Myth And Truth About The White Urate...

24/09/2019

MYTH: Once upon a time...
someone created a myth:
A well hydrated chameleon has urates completely white...
Whenever an orange part appears, it is a sign of dehydration and you must soak the chameleon with water...
And the parrottes flew into all directions and spread this tidings.
NONSENSE

TRUTH: In healthy and well hydrated chameleons, the ammount of visible orange crystaline urate comprises from 15 to 50 per cent!
More orange is a sign of dehydration.
Less orange than 15% and even totally white urates is a sign of overhydration!

In an organism, too much water is same dangerous as not enough water. The osmotic pressure tears the cells and ruptures appear all around the body causing damage and opening gates for infections, abscesses and subsequent death. Too much water (white urates) puts also the renal system partly out of function and any organ, that was forcefully stopped in function, can cause lethal harm.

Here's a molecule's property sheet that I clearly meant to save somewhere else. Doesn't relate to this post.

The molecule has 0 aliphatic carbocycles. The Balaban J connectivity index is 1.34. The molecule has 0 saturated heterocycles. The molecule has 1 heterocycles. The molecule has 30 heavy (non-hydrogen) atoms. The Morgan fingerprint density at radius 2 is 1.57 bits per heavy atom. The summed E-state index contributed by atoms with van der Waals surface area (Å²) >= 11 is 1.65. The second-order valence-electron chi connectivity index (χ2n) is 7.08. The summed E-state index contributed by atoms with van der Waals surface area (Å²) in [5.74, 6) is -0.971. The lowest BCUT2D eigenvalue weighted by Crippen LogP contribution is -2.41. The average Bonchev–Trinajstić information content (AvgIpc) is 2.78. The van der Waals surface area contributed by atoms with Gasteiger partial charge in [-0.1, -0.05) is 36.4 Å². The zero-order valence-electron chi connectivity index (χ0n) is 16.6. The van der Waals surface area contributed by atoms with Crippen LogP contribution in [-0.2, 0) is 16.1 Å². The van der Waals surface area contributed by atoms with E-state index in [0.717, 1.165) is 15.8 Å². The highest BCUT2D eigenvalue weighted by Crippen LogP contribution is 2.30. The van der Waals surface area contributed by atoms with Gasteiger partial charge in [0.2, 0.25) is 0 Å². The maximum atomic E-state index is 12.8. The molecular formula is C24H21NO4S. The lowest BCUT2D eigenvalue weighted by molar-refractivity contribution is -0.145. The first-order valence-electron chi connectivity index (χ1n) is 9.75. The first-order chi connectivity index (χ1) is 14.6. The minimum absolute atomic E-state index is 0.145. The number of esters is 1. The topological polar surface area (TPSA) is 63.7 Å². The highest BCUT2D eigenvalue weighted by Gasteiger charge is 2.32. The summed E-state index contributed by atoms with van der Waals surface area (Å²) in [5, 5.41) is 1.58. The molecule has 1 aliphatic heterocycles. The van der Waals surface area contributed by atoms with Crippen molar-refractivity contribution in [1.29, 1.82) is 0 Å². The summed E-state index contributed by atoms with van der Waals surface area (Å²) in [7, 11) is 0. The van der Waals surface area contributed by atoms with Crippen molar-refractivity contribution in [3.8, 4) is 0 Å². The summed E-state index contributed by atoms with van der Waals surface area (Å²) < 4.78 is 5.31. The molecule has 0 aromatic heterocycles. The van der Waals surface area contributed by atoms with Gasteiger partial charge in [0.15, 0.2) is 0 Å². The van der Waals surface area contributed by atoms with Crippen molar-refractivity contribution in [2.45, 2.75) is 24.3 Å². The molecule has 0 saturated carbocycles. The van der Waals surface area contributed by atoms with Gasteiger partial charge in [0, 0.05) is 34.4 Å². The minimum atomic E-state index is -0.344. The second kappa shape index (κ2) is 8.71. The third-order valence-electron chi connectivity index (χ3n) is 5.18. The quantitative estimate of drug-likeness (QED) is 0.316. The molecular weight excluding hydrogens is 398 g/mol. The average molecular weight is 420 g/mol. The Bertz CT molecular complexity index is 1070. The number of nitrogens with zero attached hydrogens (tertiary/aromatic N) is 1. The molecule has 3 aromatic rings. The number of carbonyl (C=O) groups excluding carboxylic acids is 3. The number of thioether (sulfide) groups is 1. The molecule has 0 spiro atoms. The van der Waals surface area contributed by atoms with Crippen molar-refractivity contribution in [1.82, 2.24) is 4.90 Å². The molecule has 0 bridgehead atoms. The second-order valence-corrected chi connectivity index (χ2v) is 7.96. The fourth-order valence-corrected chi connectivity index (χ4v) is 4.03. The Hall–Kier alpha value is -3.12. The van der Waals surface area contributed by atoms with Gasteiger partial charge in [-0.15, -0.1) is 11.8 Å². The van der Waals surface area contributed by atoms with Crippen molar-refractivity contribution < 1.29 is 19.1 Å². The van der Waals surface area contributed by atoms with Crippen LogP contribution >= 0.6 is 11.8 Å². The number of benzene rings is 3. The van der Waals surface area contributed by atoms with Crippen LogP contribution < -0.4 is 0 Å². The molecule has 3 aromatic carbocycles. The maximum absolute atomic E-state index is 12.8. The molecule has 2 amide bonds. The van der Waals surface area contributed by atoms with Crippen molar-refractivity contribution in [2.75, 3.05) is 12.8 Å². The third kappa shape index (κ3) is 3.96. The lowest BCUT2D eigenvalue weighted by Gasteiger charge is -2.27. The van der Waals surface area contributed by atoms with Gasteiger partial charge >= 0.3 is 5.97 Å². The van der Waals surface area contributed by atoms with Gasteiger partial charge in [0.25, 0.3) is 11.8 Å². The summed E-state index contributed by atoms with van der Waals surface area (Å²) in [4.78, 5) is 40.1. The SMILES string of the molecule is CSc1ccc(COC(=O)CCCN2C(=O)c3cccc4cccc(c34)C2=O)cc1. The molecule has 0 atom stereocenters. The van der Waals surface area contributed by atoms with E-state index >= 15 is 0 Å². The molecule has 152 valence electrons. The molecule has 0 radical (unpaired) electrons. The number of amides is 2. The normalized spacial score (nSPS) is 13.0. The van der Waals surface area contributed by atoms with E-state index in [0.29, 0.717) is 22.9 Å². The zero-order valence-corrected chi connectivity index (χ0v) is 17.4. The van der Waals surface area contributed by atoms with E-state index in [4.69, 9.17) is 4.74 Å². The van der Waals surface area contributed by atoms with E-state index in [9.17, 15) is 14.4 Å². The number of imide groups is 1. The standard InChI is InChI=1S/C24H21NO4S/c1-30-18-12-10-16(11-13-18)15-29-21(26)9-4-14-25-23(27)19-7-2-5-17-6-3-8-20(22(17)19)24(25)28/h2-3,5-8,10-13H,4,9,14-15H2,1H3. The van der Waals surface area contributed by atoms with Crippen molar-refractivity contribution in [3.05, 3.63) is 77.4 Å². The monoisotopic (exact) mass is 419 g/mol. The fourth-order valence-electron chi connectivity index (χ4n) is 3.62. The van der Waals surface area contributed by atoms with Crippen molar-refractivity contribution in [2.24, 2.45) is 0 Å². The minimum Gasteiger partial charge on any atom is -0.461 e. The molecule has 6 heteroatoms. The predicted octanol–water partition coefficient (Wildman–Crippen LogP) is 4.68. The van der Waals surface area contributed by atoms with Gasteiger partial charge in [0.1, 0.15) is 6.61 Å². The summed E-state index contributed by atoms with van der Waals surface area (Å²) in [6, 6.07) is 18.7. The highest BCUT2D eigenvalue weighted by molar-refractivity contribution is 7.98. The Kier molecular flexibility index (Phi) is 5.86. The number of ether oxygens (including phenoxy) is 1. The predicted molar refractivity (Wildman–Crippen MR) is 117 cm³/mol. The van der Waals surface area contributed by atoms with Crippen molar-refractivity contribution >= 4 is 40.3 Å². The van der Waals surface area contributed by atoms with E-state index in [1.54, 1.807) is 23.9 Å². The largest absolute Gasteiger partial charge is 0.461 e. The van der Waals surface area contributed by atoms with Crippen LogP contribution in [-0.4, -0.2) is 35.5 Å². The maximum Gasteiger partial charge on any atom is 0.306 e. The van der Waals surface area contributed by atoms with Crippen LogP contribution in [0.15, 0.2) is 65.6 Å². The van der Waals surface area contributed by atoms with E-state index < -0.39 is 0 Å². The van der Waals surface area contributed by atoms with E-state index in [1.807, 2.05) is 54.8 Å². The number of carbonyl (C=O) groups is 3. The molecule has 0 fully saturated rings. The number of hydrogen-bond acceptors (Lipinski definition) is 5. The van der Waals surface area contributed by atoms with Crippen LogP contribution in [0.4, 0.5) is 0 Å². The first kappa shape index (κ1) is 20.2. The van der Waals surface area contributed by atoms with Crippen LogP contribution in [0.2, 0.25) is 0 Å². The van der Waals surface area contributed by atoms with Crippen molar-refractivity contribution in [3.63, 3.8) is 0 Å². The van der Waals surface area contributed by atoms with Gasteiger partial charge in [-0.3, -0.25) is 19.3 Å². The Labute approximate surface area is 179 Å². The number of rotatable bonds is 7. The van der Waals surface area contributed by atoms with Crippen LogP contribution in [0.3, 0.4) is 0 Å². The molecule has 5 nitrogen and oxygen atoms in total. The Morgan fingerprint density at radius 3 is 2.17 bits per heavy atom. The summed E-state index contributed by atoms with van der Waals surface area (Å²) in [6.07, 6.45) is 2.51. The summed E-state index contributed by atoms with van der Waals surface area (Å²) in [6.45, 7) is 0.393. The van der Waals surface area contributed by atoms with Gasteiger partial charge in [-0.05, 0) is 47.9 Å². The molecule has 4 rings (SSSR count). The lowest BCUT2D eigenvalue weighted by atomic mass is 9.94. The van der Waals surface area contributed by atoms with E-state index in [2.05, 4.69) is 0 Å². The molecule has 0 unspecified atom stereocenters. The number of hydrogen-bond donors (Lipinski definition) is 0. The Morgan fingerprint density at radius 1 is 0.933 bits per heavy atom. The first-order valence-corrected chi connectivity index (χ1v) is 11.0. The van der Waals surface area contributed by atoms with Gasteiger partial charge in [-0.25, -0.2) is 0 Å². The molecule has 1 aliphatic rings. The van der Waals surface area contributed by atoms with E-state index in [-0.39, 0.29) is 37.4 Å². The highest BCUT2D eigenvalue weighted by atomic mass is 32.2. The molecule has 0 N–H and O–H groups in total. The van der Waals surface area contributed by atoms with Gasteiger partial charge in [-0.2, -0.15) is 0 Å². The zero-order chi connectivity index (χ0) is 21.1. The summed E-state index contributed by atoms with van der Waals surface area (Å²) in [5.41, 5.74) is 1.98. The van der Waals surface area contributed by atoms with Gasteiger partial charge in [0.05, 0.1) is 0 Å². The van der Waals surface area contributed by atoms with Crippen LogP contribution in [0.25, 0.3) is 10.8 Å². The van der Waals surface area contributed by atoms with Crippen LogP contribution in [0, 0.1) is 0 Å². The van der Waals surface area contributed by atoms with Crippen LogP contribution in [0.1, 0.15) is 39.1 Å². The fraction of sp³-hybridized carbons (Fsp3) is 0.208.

The hyper-hydration can happen in the captivity through forceful ways of hydrating. In any case when you force a chameleon to drink bringing water to the mouth, he will reflexively swallow regardless he wants/needs to drink or not
It can happen through misting and most likely it happens while showering them when also nostrils are covered with water and they have no option... Some "experts" call this unnatural and forceful harmful way of drinking "stealth drinking" and dare even to recommend it and show it on videos.

Some people might object:
Water is not poisonous, is it?
It builds upto 72% of our bodies...
Well...
Try to drink 5 gallons... you will have heavy problems...
Try to pour clean water into your eyes for 20 minutes...
As Gus Hunter quotes:
First rule of toxicology. Everything is potentially toxic, it just depends on the dosage and concentration.

On the pic, there is a natural native dropping of T. jacksonii xantholophus at the end of dry season, perfectly healthy and hydrated male specimen.

On a other pic (courtesy Julie Mokry), a perfect captive dropping of F. pardalis showing the right proportion of crystalline and toothpaste-like urates.